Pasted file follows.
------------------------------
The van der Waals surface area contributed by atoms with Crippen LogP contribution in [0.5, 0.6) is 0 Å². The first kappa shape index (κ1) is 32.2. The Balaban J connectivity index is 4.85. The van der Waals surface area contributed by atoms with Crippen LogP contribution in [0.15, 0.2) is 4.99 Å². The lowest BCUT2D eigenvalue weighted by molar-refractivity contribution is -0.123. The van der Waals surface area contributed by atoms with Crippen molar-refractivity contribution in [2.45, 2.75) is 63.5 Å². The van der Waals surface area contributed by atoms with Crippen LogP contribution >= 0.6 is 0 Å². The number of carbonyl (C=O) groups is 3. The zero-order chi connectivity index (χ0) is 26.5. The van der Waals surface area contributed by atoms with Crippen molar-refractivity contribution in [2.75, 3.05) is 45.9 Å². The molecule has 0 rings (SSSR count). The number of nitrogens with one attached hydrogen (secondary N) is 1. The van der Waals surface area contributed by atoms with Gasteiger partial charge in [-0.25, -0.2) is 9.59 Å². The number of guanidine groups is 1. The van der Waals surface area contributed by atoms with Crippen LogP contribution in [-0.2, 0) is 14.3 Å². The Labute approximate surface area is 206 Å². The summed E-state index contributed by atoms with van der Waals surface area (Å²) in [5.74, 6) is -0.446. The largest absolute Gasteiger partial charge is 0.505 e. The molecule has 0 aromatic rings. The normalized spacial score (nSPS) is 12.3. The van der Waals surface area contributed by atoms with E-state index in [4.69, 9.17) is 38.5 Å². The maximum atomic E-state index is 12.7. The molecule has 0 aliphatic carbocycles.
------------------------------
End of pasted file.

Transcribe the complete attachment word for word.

The van der Waals surface area contributed by atoms with Crippen LogP contribution in [0.5, 0.6) is 0 Å². The first kappa shape index (κ1) is 32.2. The Balaban J connectivity index is 4.85. The van der Waals surface area contributed by atoms with Crippen LogP contribution in [0.15, 0.2) is 4.99 Å². The lowest BCUT2D eigenvalue weighted by molar-refractivity contribution is -0.123. The van der Waals surface area contributed by atoms with Crippen molar-refractivity contribution in [2.45, 2.75) is 63.5 Å². The van der Waals surface area contributed by atoms with Crippen LogP contribution >= 0.6 is 0 Å². The number of carbonyl (C=O) groups is 3. The zero-order chi connectivity index (χ0) is 26.5. The van der Waals surface area contributed by atoms with Crippen molar-refractivity contribution in [2.75, 3.05) is 45.9 Å². The molecule has 0 rings (SSSR count). The number of nitrogens with one attached hydrogen (secondary N) is 1. The van der Waals surface area contributed by atoms with Gasteiger partial charge in [-0.25, -0.2) is 9.59 Å². The number of guanidine groups is 1. The van der Waals surface area contributed by atoms with Crippen LogP contribution in [-0.2, 0) is 14.3 Å². The Labute approximate surface area is 206 Å². The summed E-state index contributed by atoms with van der Waals surface area (Å²) in [5.74, 6) is -0.446. The largest absolute Gasteiger partial charge is 0.505 e. The molecule has 0 aromatic rings. The normalized spacial score (nSPS) is 12.3. The van der Waals surface area contributed by atoms with E-state index in [4.69, 9.17) is 38.5 Å². The maximum atomic E-state index is 12.7. The molecule has 0 aliphatic carbocycles.